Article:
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MineSAFE 2013 Conference looks beyond the 2013 milestones

altThe annual MineSAFE Conference – now in its fifth consecutive year - was once again a major success, drawing more than 400 delegates over the two-day Technical Conference and over 780 guests for the Industry Awards Day.

Held from 22 to 24 October 2013 at Emperors Palace in Johannesburg, this year's conference focused primarily on the industry's progress towards the 2013 Milestones as agreed to at the 2003 Mine Health and Safety Summit.

International Honours for two Wits Engineers

Hu Hanrahan, Professor Emeritus in the School of Electrical and Information Engineering at the University of the Witwatersrand has been reappointed as Chairperson of the Washington Accord for the term June 2013 to June 2015. He has served as Chairperson since 2011.

SAIMM Career Development Day - 13 August 2013

T he Southern African Institute of Mining and Metallurgy (SAIMM) acknowledges the need to focus on our youth in South Africa. SAIMM’s subcommittee on Career Guidance and Education, arranged a student career development day at the Sci-Bono Centre in Newtown, Johannesburg. The event, which took place on 13 August 2013, was sponsored by the SAIMM, Sound Mining and the University of Johannesburg.

SANCOT and the International Tunnelling Association (ITA)

The South African National Committee on Tunnelling (SANCOT) was formed in 1973 during a phase of extensive infrastructure development in South Africa, in particular the construction of the km long Orange- Fish tunnel. This followed the success of the 1970 TUNCON conference in Durban, after which it was decided that it would be useful to form a body covering the interests of owners, designers, contractors, researchers, and suppliers in the underground construction industry. SANCOT has been active since this time, promoting the use of underground space, exchanging information, and arranging conferences and seminars.

The looming skills crunch in mining and the need to join hands

Mining schools in South Africa have taken advantage of the global slowdown to significantly roll back skills shortages in the mineral sector, but academia and business need to boost their educational partnerships to avoid being caught short by the next recovery.

The output of graduates in mineral-related disciplines rose substantially in recent years – driven in part by increased involvement of the private sector in university course offerings. The Mining Qualifications Authority reported in 2011, for instance, that graduations in chemical engineering had risen 13.5 per cent annually, followed by geology at 13.3 per cent, metallurgical engineering at 12.9 per cent, mechanical engineering at 9.9 per cent, and electrical engineering at 7.8 per cent. While this is by no means enough to eradicate the shortages our industry faces, it is an encouraging trend that demonstrates what can be achieved by effective partnerships.

SANCOT and the International Tunnelling Association (ITA)

The South African National Committee on Tunnelling (SANCOT) was formed in 1973 during a phase of extensive infrastructure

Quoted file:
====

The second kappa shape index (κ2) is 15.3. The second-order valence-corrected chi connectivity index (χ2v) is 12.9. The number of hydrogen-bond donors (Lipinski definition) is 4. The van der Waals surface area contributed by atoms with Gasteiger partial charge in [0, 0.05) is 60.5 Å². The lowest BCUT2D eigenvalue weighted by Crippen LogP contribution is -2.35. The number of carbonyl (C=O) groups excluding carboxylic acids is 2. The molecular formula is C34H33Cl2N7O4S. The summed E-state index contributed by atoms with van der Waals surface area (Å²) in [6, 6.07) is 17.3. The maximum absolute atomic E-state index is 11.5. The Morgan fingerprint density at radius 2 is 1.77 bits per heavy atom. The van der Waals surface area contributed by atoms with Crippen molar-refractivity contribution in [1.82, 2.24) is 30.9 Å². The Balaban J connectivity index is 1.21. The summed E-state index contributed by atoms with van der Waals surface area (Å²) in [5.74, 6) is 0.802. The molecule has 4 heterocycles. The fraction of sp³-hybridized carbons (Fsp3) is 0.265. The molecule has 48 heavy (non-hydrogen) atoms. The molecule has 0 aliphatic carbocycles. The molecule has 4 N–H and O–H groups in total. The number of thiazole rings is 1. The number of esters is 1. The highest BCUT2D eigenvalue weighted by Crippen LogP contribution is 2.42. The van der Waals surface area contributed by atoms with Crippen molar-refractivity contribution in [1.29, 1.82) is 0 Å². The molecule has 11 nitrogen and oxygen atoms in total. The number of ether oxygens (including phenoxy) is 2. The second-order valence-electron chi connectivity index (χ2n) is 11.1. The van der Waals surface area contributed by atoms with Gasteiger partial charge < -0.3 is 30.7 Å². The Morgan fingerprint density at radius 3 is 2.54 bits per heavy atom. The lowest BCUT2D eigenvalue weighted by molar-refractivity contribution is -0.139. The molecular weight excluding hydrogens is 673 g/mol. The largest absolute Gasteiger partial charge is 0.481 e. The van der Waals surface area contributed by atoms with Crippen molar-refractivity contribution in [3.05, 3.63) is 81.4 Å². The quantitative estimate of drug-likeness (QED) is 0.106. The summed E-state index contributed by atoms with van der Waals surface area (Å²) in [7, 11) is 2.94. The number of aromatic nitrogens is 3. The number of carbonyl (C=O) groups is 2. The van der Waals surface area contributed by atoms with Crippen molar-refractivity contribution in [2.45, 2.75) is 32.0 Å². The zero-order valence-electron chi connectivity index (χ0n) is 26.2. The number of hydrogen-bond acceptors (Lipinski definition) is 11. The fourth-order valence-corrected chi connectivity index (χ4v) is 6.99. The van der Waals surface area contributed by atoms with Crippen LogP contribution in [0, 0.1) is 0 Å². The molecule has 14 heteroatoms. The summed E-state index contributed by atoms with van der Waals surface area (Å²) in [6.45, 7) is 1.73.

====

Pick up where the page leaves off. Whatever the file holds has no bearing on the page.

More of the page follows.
development in South Africa, in particular the construction of the km long Orange-Fish tunnel. This followed the success of the 1970 TUNCON conference in Durban, after which it was decided that it would be useful to form a body covering the interests of owners, designers, contractors, researchers, and suppliers in the underground construction industry. SANCOT has been active since this time, promoting the use of underground space, exchanging information, and arranging conferences and seminars.

Introduction to our new President...

MAREK DWORZANOWSKI: Marek was born and educated in the United Kingdom. He attended the University of Leeds where he studied Mineral Processing, graduating in July 1980 with a BSc Honours. During 1979 he worked as a vacation student at Hartebeestfontein gold mine in South Africa and decided that on graduation he would start his mining career in South Africa. As it turned out he has spent his entire mining career to date in South Africa. Marek was recruited by Union Corporation, just before it became Gencor, in 1980. He decided that he would not start his career at a gold or coal mine but instead started at Impala Platinum in Rustenburg. His first job was as a concentrator metallurgist at the central mineral processing plant, where he underwent a graduate training programme followed by project work on cyclone classification and flotation reagents.

Report for ITA World Tunnel Congress 2013, February 2013

The South African National Committee on Tunnelling (SANCOT) remains active in promoting tunnelling and the use of underground space. SANCOT functions as a committee within the Southern African Institute of Mining and Metallurgy (SAIMM).

On 3 December 2012 SANCOT held a one day seminar entitled ’South African Tunnelling 2012 – Lessons Learnt on Major Projects’ followed by a half day visit to the Ingula Pumped Storage Project the following day.

PRESIDENTIAL ADDRESS 2013

The role of metallurgy in enhancing beneficiation in the South African mining industry M. Dworzanowski

Beneficiation, in the context of this paper, has two distinct definitions. From an economic perspective beneficiation relates to adding value to a mined raw material as opposed to simply exporting the raw material, in which case other countries will benefit from the value add potential. From a metallurgy perspective beneficiation relates to processes used to upgrade the mined raw material. Clearly then, 'economic beneficiation' is dependent on 'metallurgical beneficiation'. South Africa possesses the world's largest mineral resources by value and is the world's largest producer of many mined commodities.

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Mining Weekly | Africa

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